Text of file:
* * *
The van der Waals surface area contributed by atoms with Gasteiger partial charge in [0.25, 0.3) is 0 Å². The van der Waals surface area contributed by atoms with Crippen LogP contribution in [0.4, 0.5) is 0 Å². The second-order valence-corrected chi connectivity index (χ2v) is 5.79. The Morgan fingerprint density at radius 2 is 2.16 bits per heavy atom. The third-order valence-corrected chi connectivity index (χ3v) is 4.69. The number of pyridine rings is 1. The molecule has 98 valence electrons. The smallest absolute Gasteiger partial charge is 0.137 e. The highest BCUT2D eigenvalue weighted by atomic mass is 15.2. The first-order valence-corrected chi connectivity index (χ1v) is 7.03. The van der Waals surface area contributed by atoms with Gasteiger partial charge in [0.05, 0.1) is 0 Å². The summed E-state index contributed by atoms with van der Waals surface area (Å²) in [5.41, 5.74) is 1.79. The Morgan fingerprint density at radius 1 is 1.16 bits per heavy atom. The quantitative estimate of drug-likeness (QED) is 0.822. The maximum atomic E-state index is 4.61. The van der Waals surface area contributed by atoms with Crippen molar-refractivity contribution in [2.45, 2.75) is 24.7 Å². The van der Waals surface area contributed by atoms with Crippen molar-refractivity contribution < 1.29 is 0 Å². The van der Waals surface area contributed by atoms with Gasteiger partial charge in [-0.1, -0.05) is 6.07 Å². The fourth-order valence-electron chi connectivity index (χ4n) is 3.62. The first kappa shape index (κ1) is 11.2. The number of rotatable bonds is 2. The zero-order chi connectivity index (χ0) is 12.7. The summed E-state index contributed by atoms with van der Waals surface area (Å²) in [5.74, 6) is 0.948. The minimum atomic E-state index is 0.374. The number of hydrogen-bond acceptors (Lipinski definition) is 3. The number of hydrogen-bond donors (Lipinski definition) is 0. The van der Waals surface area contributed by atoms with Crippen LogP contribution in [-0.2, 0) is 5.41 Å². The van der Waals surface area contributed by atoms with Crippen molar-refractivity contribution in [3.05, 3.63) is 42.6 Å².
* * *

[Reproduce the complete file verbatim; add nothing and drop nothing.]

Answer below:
The van der Waals surface area contributed by atoms with Gasteiger partial charge in [0.25, 0.3) is 0 Å². The van der Waals surface area contributed by atoms with Crippen LogP contribution in [0.4, 0.5) is 0 Å². The second-order valence-corrected chi connectivity index (χ2v) is 5.79. The Morgan fingerprint density at radius 2 is 2.16 bits per heavy atom. The third-order valence-corrected chi connectivity index (χ3v) is 4.69. The number of pyridine rings is 1. The molecule has 98 valence electrons. The smallest absolute Gasteiger partial charge is 0.137 e. The highest BCUT2D eigenvalue weighted by atomic mass is 15.2. The first-order valence-corrected chi connectivity index (χ1v) is 7.03. The van der Waals surface area contributed by atoms with Gasteiger partial charge in [0.05, 0.1) is 0 Å². The summed E-state index contributed by atoms with van der Waals surface area (Å²) in [5.41, 5.74) is 1.79. The Morgan fingerprint density at radius 1 is 1.16 bits per heavy atom. The quantitative estimate of drug-likeness (QED) is 0.822. The maximum atomic E-state index is 4.61. The van der Waals surface area contributed by atoms with Crippen molar-refractivity contribution in [2.45, 2.75) is 24.7 Å². The van der Waals surface area contributed by atoms with Crippen molar-refractivity contribution < 1.29 is 0 Å². The van der Waals surface area contributed by atoms with Gasteiger partial charge in [-0.1, -0.05) is 6.07 Å². The fourth-order valence-electron chi connectivity index (χ4n) is 3.62. The first kappa shape index (κ1) is 11.2. The number of rotatable bonds is 2. The zero-order chi connectivity index (χ0) is 12.7. The summed E-state index contributed by atoms with van der Waals surface area (Å²) in [5.74, 6) is 0.948. The minimum atomic E-state index is 0.374. The number of hydrogen-bond acceptors (Lipinski definition) is 3. The number of hydrogen-bond donors (Lipinski definition) is 0. The van der Waals surface area contributed by atoms with Crippen LogP contribution in [-0.2, 0) is 5.41 Å². The van der Waals surface area contributed by atoms with Crippen molar-refractivity contribution in [3.05, 3.63) is 42.6 Å².